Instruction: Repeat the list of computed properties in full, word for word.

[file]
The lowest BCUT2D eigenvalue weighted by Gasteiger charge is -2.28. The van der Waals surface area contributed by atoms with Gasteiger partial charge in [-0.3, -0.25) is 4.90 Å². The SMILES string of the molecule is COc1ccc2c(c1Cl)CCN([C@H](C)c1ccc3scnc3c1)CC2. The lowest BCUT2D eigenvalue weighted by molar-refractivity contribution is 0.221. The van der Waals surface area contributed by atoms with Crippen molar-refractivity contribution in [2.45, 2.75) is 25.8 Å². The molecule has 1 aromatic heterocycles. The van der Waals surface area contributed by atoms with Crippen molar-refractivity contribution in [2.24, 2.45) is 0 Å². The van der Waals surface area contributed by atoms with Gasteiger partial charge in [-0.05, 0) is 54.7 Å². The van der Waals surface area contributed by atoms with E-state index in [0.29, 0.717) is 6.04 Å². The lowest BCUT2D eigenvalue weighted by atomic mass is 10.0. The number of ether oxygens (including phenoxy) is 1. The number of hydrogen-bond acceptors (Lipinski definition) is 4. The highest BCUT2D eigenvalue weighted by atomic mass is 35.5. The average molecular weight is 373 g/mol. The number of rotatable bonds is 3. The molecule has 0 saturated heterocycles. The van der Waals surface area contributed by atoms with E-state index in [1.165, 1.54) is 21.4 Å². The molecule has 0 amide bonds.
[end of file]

The lowest BCUT2D eigenvalue weighted by Gasteiger charge is -2.28. The van der Waals surface area contributed by atoms with Gasteiger partial charge in [-0.3, -0.25) is 4.90 Å². The SMILES string of the molecule is COc1ccc2c(c1Cl)CCN([C@H](C)c1ccc3scnc3c1)CC2. The lowest BCUT2D eigenvalue weighted by molar-refractivity contribution is 0.221. The van der Waals surface area contributed by atoms with Crippen molar-refractivity contribution in [2.45, 2.75) is 25.8 Å². The molecule has 1 aromatic heterocycles. The van der Waals surface area contributed by atoms with Crippen molar-refractivity contribution in [2.24, 2.45) is 0 Å². The van der Waals surface area contributed by atoms with Gasteiger partial charge in [-0.05, 0) is 54.7 Å². The van der Waals surface area contributed by atoms with E-state index in [0.29, 0.717) is 6.04 Å². The lowest BCUT2D eigenvalue weighted by atomic mass is 10.0. The number of ether oxygens (including phenoxy) is 1. The number of hydrogen-bond acceptors (Lipinski definition) is 4. The highest BCUT2D eigenvalue weighted by atomic mass is 35.5. The average molecular weight is 373 g/mol. The number of rotatable bonds is 3. The molecule has 0 saturated heterocycles. The van der Waals surface area contributed by atoms with E-state index in [1.165, 1.54) is 21.4 Å². The molecule has 0 amide bonds.